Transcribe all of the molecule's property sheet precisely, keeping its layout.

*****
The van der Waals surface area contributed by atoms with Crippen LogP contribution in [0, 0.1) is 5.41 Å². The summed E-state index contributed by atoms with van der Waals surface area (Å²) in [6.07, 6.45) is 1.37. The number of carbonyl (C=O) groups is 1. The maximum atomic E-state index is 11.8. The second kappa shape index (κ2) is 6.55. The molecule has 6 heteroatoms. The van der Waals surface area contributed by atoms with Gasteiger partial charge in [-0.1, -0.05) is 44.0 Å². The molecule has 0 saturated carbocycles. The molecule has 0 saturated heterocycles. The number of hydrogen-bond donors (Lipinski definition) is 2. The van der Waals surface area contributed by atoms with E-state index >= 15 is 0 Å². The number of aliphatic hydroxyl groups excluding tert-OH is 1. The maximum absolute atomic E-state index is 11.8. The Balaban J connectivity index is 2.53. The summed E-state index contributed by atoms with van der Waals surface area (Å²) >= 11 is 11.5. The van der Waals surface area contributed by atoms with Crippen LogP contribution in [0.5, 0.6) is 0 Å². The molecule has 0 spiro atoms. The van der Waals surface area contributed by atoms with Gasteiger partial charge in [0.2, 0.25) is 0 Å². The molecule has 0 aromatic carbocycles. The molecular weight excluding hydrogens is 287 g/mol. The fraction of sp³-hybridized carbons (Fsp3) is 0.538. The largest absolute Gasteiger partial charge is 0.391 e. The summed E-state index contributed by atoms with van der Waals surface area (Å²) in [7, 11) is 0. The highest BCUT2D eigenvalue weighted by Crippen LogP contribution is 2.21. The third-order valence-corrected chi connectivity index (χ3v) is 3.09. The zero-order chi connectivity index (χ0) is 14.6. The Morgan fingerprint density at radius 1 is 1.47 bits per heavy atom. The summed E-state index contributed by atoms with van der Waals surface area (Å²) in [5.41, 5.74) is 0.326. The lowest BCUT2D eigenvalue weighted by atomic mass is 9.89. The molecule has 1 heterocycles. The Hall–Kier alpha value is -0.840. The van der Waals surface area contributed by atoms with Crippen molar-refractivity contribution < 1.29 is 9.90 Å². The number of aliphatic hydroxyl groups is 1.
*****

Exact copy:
The van der Waals surface area contributed by atoms with Crippen LogP contribution in [0, 0.1) is 5.41 Å². The summed E-state index contributed by atoms with van der Waals surface area (Å²) in [6.07, 6.45) is 1.37. The number of carbonyl (C=O) groups is 1. The maximum atomic E-state index is 11.8. The second kappa shape index (κ2) is 6.55. The molecule has 6 heteroatoms. The van der Waals surface area contributed by atoms with Gasteiger partial charge in [-0.1, -0.05) is 44.0 Å². The molecule has 0 saturated carbocycles. The molecule has 0 saturated heterocycles. The number of hydrogen-bond donors (Lipinski definition) is 2. The van der Waals surface area contributed by atoms with E-state index >= 15 is 0 Å². The number of aliphatic hydroxyl groups excluding tert-OH is 1. The maximum absolute atomic E-state index is 11.8. The Balaban J connectivity index is 2.53. The summed E-state index contributed by atoms with van der Waals surface area (Å²) >= 11 is 11.5. The van der Waals surface area contributed by atoms with Crippen LogP contribution in [0.5, 0.6) is 0 Å². The molecule has 0 spiro atoms. The van der Waals surface area contributed by atoms with Gasteiger partial charge in [0.2, 0.25) is 0 Å². The molecule has 0 aromatic carbocycles. The molecular weight excluding hydrogens is 287 g/mol. The fraction of sp³-hybridized carbons (Fsp3) is 0.538. The largest absolute Gasteiger partial charge is 0.391 e. The summed E-state index contributed by atoms with van der Waals surface area (Å²) in [7, 11) is 0. The highest BCUT2D eigenvalue weighted by Crippen LogP contribution is 2.21. The third-order valence-corrected chi connectivity index (χ3v) is 3.09. The zero-order chi connectivity index (χ0) is 14.6. The Morgan fingerprint density at radius 1 is 1.47 bits per heavy atom. The summed E-state index contributed by atoms with van der Waals surface area (Å²) in [5.41, 5.74) is 0.326. The lowest BCUT2D eigenvalue weighted by atomic mass is 9.89. The molecule has 1 heterocycles. The Hall–Kier alpha value is -0.840. The van der Waals surface area contributed by atoms with Crippen molar-refractivity contribution < 1.29 is 9.90 Å². The number of aliphatic hydroxyl groups is 1.